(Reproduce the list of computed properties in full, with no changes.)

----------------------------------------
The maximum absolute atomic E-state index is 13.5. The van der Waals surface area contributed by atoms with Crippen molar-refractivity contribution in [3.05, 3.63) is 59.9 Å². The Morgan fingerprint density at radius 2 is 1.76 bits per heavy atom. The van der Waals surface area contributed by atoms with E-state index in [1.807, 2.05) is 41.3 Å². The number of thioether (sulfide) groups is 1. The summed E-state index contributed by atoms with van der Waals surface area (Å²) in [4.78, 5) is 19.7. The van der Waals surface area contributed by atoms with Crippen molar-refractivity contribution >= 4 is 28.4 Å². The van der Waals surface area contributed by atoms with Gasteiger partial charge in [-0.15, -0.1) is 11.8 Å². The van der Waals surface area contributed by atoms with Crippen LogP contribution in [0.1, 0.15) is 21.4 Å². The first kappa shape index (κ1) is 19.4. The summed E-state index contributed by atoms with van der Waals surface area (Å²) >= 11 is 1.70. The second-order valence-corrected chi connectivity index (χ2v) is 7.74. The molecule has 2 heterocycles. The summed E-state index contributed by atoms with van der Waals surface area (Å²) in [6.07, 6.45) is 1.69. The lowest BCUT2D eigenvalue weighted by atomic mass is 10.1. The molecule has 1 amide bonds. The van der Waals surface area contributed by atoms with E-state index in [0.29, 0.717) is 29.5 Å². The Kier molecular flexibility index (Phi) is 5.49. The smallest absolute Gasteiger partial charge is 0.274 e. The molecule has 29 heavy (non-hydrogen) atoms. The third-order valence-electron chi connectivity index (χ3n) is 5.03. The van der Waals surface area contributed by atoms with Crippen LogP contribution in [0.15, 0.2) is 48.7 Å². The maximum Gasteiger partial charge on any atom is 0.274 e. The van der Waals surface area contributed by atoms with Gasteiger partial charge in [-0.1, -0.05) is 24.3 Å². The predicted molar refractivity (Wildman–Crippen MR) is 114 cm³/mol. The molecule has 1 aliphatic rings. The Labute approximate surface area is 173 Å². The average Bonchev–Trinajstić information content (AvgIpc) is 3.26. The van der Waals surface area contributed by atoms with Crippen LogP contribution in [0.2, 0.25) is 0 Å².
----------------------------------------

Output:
The maximum absolute atomic E-state index is 13.5. The van der Waals surface area contributed by atoms with Crippen molar-refractivity contribution in [3.05, 3.63) is 59.9 Å². The Morgan fingerprint density at radius 2 is 1.76 bits per heavy atom. The van der Waals surface area contributed by atoms with E-state index in [1.807, 2.05) is 41.3 Å². The number of thioether (sulfide) groups is 1. The summed E-state index contributed by atoms with van der Waals surface area (Å²) in [4.78, 5) is 19.7. The van der Waals surface area contributed by atoms with Crippen molar-refractivity contribution >= 4 is 28.4 Å². The van der Waals surface area contributed by atoms with Gasteiger partial charge in [-0.15, -0.1) is 11.8 Å². The van der Waals surface area contributed by atoms with Crippen LogP contribution in [0.1, 0.15) is 21.4 Å². The first kappa shape index (κ1) is 19.4. The summed E-state index contributed by atoms with van der Waals surface area (Å²) >= 11 is 1.70. The second-order valence-corrected chi connectivity index (χ2v) is 7.74. The molecule has 2 heterocycles. The summed E-state index contributed by atoms with van der Waals surface area (Å²) in [6.07, 6.45) is 1.69. The lowest BCUT2D eigenvalue weighted by atomic mass is 10.1. The molecule has 1 amide bonds. The van der Waals surface area contributed by atoms with E-state index in [0.29, 0.717) is 29.5 Å². The Kier molecular flexibility index (Phi) is 5.49. The smallest absolute Gasteiger partial charge is 0.274 e. The molecule has 29 heavy (non-hydrogen) atoms. The third-order valence-electron chi connectivity index (χ3n) is 5.03. The van der Waals surface area contributed by atoms with Crippen LogP contribution in [0.15, 0.2) is 48.7 Å². The maximum Gasteiger partial charge on any atom is 0.274 e. The van der Waals surface area contributed by atoms with Gasteiger partial charge in [-0.1, -0.05) is 24.3 Å². The predicted molar refractivity (Wildman–Crippen MR) is 114 cm³/mol. The molecule has 1 aliphatic rings. The Labute approximate surface area is 173 Å². The average Bonchev–Trinajstić information content (AvgIpc) is 3.26. The van der Waals surface area contributed by atoms with Crippen LogP contribution in [0.2, 0.25) is 0 Å².